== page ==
Wednesday, October 26, 2011

A Literary Friendship: Henry and Edith

From today's Writer's Almanac:

It was on this day in 1900 that Henry James wrote his first letter to the budding novelist Edith Wharton, beginning a long friendship. Wharton was an admirer of James's work, and she sent him one of the first short stories she ever wrote. He wrote back to say that he liked the story but that she shouldn't write about Europe if she didn't live there. He said, "Be tethered in native pastures, even if it reduces [you] to a back-yard in New York." His advice inspired her to write about the New York society she'd grown up in, and the result was The House of Mirth (1905), which became her first big success.

They remained friends for the rest of James's life, but while Wharton became more successful, James's novels sold less and less well. When he learned that she'd used the proceeds from a recent book to buy herself a new car, he joked that he hoped his next book would provide enough money for him to buy a new wheelbarrow. But he always appreciated her friendship, and once wrote to her, "Your letters come into my damp desert here even as the odour of promiscuous spices ...might be wafted to some compromised oasis from a caravan of the Arabian nights."


  1. Edith Wharton is one of my favorite authors. She just seemed to be so glamorous!

  2. I love reading about the two of them. It was a wonderful friendship!

  3. I had no idea that the two were friends. I'm going to see if my library has this.

  4. Reviewsbylola - I love Wharton, too! Hope to read Hermione Lee's bio over the winter.

    Audrey - Me, too! I loved seeing the 'Henry James room' when we visited The Mount.

    Vasilly - Oh yes, they were great friends. I'll be reading a Wharton bio soon and would love to read their letters, too.

  5. They both look so dour! I love that quote from James about the wheelbarrow!!

  6. It's been years since I've read anything by Edith Wharton. A decade or so ago, I was working my way through her bibliography. I still have a few to go. And, I've never read Henry James.

  7. I adore Edith Wharton's books and for a period of time a few years ago read only her books. It's been too long since I've picked one up. And I had no idea she was friends with Henry James, let along had such a tight, close relationship. What an amazing friendship it probably was. Oh, to have been 'a fly on the wall'... lol.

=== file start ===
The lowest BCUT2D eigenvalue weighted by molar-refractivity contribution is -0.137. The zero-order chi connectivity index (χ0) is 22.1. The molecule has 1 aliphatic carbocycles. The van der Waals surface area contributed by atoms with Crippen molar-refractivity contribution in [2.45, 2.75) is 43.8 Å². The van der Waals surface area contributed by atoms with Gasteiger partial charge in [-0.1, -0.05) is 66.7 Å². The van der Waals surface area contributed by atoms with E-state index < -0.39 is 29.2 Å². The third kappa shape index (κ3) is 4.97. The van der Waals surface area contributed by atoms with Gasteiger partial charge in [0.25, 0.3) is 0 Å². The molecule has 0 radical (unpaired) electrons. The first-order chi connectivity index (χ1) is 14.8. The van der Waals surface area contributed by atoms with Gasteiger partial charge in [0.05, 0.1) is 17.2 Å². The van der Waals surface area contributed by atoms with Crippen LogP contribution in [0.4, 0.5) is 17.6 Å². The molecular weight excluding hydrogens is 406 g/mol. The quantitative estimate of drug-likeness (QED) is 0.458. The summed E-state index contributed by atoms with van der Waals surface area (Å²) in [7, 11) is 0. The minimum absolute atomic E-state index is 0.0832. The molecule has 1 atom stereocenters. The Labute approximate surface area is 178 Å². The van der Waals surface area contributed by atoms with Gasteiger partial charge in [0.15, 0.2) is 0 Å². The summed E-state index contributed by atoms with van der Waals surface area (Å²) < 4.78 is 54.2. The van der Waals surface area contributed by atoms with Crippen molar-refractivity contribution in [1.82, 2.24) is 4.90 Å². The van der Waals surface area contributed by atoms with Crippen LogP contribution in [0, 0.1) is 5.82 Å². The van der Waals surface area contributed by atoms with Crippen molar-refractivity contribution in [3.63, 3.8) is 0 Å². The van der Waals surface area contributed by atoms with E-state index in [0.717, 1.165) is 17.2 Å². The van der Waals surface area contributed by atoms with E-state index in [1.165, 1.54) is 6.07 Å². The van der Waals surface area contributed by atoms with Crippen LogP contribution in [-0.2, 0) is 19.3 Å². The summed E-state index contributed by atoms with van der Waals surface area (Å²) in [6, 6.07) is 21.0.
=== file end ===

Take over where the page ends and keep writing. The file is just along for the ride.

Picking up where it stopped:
Recently, I've been thinking about reading bios and/or books of correspondence regarding authors I love or who intrigue me such as Wharton, Orwell, James', Austen... When I researched and wrote a paper on Joyce in high school, I learned so much about him and then reading "The Dead" and other of his works meant so much more.
    This book of letters would fit into my idea wonderfully.

    A terrific post, JoAnn, thank you :o)

  8. I didn't know they friends either. I'll have to look for this. Henry James is not one of my favorites, but I'm interested in their friendship.

  9. I can never decide if I liked reading Henry James or just wanted to show off that I'd actually read something by James. sigh... This looks interesting but I need to read more Wharton - I've only read the sledding one. Title escapes me... Goodness what is wrong with me today! Ethan Frome!

  10. I love Wharton but I've never been able to get into Henry James -- I should really give him another try. I've heard great things about Portrait of a Lady.

    Still haven't read the massive biography of Wharton, but these letters sound so interesting!

  11. Good think she took his advice :) In her case, write what you know (the NY elite) was the best thing to do.

  12. Thats really funny because my husband just finished Washington Square today and convinced me that I need to give Henry James another try. Had no idea they were friends

  13. Staci - Who knew James had such a sense of humor? I loved that line, too.

    Les - The Wharton bio by Hermione Lee is on my shelf. It's such a huge book! I'm hoping to make a long-term read of it over the winter. James has a reputation for being difficult, but I think that comes from his later works. I really liked Daisy Miller and loved The Portrait of a Lady.

    Amy - I've recently come to the same conclusion... an author's work has much more meaning when I know a little bit about their lives. The Richard Yates bio (read earlier this year) is the BEST literary bio I have ever read. Also enjoyed learning more about Hemingway this year. Will start on Wharton next.

    Beth F - Their friendship does seem unlikely, but it was a strong one. I'd love to read the book of letters.

    Bkclubcare - James appeals to me the more I read him (although I've avoided his later, more wordy, works). Don't judge Wharton on Ethan Frome. Her other books are even better!

    Karen K. - Oh, yes... give James another chance! The Portrait of a Lady was stunning. I loved it! I also liked Daisy Miller quite a bit, too.

    Ivana - She sure knew New York society! My favorite is The Custom of the Country, but I haven't read The Age of Innocence yet.

    Jessica - Washington Square will be my next James novel. Not sure which ones you've tried, but Daisy Miller is very approachable and short. The Portrait of a Lady is quite a bit longer, and truly amazing.


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